And Bryan Morris who says: “Circumcision is basically a vaccine.”
All seven supreme court judges who heard the case think a court has a power to force a parent to circumcise his or her son. The majority ruled that when a dispute on this matter arises, the correct forum is a family court and not a rabbinical court, and that the guiding principle should be the best interests of the child. All of them agree that Brit Milah is important and that a child might pay a social price if he is uncircumcised.
So the question before us is this: how do we change a social norm that has such strong religious, historical and cultural roots?
I suggest we take a good look at the successful campaign to end footbinding in China.
Footbinding afflicted most Chinese women for a thousand years, from the 10th century to the 20th century. Beginning at about age six to eight, the female girl’s four smaller toes were crushed under the foot, the sole was forced to the heel, and then the foot was wrapped in a tight bandage day and night in order to mold a bowed and pointed four-inch-long foot. Footbinding was extremely painful in the first 6 to 10 years of formative treatment and caused severe complications.
During the 17th century the Manchu emperors tried to abolish footbinding by issuing edicts forbidding the practice, but their efforts failed entirely despite intimidating penalties.
The similarities between footbinding and circumcision are as follows:
- Both are an ethnic marker.
- Both customs are practiced by parents on children.
- Both customs are defended and supported by parents.
- Both are perceived by the parents as culturally mandatory.
- Both are perceived as a prerequisite for marriage or love life.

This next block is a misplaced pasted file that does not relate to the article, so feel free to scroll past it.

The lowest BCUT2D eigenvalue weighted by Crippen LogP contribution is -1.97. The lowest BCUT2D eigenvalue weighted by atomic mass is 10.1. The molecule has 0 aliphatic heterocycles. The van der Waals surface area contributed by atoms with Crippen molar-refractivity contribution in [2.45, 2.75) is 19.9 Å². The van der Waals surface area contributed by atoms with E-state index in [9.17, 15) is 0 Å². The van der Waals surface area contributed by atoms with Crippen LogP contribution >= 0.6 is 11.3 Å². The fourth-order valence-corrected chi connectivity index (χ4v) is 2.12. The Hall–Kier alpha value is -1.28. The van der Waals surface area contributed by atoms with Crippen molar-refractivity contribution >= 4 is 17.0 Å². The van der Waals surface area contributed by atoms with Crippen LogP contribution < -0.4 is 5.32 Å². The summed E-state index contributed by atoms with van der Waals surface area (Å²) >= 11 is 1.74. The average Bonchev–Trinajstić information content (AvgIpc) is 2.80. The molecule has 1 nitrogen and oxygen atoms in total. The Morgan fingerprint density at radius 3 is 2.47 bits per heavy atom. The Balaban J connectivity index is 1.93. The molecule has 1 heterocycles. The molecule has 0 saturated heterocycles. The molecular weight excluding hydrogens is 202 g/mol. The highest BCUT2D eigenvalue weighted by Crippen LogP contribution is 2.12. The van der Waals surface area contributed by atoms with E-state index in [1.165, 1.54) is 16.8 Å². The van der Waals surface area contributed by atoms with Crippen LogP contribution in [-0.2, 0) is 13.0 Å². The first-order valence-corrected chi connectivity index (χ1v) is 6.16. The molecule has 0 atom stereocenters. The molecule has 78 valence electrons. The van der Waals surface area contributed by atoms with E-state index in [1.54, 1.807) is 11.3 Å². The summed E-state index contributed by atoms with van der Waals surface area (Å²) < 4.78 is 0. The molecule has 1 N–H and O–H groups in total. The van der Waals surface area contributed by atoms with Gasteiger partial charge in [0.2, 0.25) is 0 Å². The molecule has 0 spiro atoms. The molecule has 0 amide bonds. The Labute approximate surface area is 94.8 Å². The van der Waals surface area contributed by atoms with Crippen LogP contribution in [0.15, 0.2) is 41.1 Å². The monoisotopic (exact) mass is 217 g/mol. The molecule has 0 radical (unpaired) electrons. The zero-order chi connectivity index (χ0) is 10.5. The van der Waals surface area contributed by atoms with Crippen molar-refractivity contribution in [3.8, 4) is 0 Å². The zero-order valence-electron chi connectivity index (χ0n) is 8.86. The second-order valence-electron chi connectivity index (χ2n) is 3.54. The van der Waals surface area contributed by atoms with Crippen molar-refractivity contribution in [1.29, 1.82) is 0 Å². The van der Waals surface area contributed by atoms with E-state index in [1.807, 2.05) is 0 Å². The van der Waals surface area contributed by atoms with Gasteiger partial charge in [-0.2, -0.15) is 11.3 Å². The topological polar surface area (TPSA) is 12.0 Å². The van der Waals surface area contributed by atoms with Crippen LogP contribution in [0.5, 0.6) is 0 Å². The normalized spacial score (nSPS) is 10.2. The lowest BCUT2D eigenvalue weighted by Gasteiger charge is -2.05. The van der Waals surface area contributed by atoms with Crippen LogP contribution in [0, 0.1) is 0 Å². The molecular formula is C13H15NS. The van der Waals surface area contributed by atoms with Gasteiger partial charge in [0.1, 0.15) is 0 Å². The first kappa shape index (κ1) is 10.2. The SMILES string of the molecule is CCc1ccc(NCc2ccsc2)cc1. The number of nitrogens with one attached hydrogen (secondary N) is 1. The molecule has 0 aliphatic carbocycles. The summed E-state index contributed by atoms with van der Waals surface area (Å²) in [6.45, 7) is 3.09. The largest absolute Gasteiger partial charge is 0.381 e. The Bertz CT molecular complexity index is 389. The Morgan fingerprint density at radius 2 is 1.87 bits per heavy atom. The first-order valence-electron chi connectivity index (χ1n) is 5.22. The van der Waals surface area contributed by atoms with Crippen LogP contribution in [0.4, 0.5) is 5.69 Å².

- Both are self-enforced by social pressure, by fear of shame.
- Both are believed to promote health and defined as aesthetically pleasing compared with the natural alternative.
- In the communities where they are practiced, they are nearly universal, persistent and practiced even by those who oppose them.
The successful campaign to end footbinding started in China at the end of the 19th century, and two decades later the custom was virtually ended. The campaign was comprised of three elements:
Explaining that the rest of the world did not bind women’s feet and that China was losing face in the world and was subject to international ridicule.
Education about the advantages of natural feet and the disadvantages of bound feet.
Forming natural-foot groups whose members pledged not to bind their daughter’s feet and not let their sons marry women with bound feet. The forming of those groups was crucial, because it served as a guarantee for every mother in the group that her daughter’s marriage prospects will not be affected.
Two very important principles guided the anti footbinding activists:
Respect for the parents. They understood that mothers bound the feet of their daughters not because they are evil but rather they are motivated by a strong desire to guarantee marriage prospects of their daughters.
A law cannot by itself change a deeply rooted social norm. They understood that the change must come from within the community, by forming small groups all over the country.
I think that the combination of these elements should be a blueprint for our efforts as well.